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ton and Mr. Jay were present. The President observed that he conceived a more respectable appointment than either of the gentlemen recommended could be made and named me. Mr. Hamilton and Mr. Jay declared that they were of the same sentiments : on which the President replied that he was pleased to find that his opinion was confirmed by theirs, and Col. Hamilton was requested to deliver the above message to me. After the common council adjourned I found I was to decide on a question of great moment which greatly concerned my family without an opportunity of consulting with you or any of the children. I communicated it to the Baron* alone who was very earnest that I should accept it. Both offices I consider as highly honorable. They are equally

. profitable. The Judges place is held under the Commission of the President of the United States during good behavior; the Mayor's annually renewed at the whim of a council of appointment. The Judge's office permits him to reside in any part of the State, and affords a sufficient portion of leisure for his private affairs and recreation and study, the Mayor's demands the most slavish confinement and a waste of time on insignificant matters, as well as care and assiduity on those which are important. In short if he is upright, and, as he ought to be, easy of access, he cannot call an hour of his time his own. These are the chief considerations which with the honorable manner of the office was conferred on me induced me to return an answer in the evening that I accepted it. As soon as it was known that the Senate approved of my nomination I sent a resignation of the Mayoralty to the Governour. The Council of appointment met the day after and appointed Col. Varick, who relinquished the place of State's attorney, as my successor. The 14th Instant he will be qualified and I clear of it. Till then I must administer it.

While I am writing this letter I receive an invitation to

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*Baron Steuben.

dine with the President to morrow. I presume I shall then receive my commission which I owe solely to his regard for and good opinion of me. If I am not flattered, my promo tion gives satisfaction, at the same time the citizens express their applause of my conduct as their chief Magistrate. My District Court will be opened on the first Tuesday in November and held every three months. Besides which I am associated with the Judges of the Supreme Court in the Circuit of this State to be held the beginning of April and October yearly, at Albany and New York alternately.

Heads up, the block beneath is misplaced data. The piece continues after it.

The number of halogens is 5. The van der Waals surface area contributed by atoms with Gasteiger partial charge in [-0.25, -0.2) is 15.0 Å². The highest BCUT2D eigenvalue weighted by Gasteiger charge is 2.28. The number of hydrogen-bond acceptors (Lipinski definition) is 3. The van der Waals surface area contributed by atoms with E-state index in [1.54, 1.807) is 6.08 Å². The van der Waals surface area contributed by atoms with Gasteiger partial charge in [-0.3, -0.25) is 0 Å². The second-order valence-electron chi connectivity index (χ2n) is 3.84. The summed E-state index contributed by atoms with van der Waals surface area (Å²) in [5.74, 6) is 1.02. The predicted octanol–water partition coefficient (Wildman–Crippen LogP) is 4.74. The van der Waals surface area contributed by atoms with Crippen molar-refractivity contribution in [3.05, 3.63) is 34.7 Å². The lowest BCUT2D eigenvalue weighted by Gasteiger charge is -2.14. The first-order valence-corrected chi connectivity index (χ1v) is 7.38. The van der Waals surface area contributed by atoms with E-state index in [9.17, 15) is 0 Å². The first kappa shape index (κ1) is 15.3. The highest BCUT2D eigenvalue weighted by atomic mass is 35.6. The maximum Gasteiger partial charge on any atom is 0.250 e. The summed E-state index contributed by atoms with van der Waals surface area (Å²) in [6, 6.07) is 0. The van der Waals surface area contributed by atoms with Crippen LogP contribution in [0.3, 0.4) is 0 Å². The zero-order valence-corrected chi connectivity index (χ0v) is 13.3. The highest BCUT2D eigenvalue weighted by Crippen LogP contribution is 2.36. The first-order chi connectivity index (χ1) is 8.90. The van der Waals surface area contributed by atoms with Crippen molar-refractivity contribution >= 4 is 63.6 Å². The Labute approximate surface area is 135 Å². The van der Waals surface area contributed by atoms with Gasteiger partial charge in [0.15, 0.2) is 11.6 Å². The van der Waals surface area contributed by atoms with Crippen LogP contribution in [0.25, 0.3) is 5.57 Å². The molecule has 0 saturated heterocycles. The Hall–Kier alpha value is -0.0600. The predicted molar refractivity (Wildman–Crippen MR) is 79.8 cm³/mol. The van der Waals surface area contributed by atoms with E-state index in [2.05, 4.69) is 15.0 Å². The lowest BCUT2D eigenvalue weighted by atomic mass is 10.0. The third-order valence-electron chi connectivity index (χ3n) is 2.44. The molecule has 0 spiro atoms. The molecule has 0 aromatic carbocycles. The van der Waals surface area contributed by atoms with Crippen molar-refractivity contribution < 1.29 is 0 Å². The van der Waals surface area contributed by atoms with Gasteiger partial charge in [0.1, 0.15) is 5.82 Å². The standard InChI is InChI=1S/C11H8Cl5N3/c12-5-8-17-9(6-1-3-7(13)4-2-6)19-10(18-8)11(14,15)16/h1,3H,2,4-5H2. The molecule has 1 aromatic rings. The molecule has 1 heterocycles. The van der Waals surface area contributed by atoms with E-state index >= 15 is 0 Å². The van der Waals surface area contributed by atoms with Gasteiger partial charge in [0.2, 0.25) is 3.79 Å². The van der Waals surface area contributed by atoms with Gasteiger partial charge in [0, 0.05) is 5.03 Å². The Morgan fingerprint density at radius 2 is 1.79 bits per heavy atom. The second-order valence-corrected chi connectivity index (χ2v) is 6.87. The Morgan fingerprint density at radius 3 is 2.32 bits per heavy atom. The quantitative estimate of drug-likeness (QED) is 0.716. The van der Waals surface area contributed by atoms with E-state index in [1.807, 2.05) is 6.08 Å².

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Your faithful and affectionate husband

James DUANE. (To be continued.)

A SOUTHERN SULKY RIDE IN 1837.

The JOURNAL OF Wm. H. WILLS.

(Concluded in this number.)

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I

[The following tables of distances and expenses, prepared by Mr. Wills, present an interesting view of traveling in those days.) From Tarboro, To

Belchers

18

589 Moses Farmers

24
Bainbridge

9 598 J. Hinnons

21 45
Fair Grove

610
Smithfield
12 57 Johnstons,

619 Lees

9
66 Tallahassee

18 637
Averysboro,
19 85 Quincy

22

659 Fayetteville

25 ΙΙΟ
Vernon

21

680 Mrs. Nelsons

15 125
Robertsons

19 699
McFalls
18 143 Marianna

705 Jno. Hamers'

19 162

E. C. Bellamys 9 714
Bennetville

5 167
Gammons,

26

740 Society Hill

14
181 Woodville

I 741
Parrots

16
197
Columbia

II

752 J. Peebles, 20 217 | Perrymans

14

766 Camden, 15 232

To

766 Rabbs

17 249
Franklin

II 777
Columbia

17 266 Fort Gaines Poindexters

21
287
Wash's

IO
Watsons

19 306
Georgetown

II

799 Wise's

18
324
Irwinton

800 Augusta

15 339
Georgetown

801 Palmers'

18 357
Lumkin

25

826 Jordans

17 374

Woolforke's Ferry 23 819
McQuotty's

3 377
Fort Mitchell

850 Hardwicks,

18
395
Columbus

IO 860
Fish's

17 412
Elliotts

II
To
412 McClennon's

21

892 Oconee River

18 430
Tuskegee

13 905 Mrs. Adams'

4 434
Tallassee

15 Hawards

13 447
Loftons

6 926 Hawkinsville

25 472
Wetumpka

17 943
Dees'
13 485 Montgomery

14 957 Berrien

14 499
Mount Meigs

13 970
Slades
15 514 Tuskegee

30 1000 Parkers 22 536 Mrs. Thomes

1012 Smiths

II
547 Manghams

21 1032
Nellons'
2 549 Elliotts

1033 Shores 22 571 Columbus

II 1044

778 788

I
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bow

871

920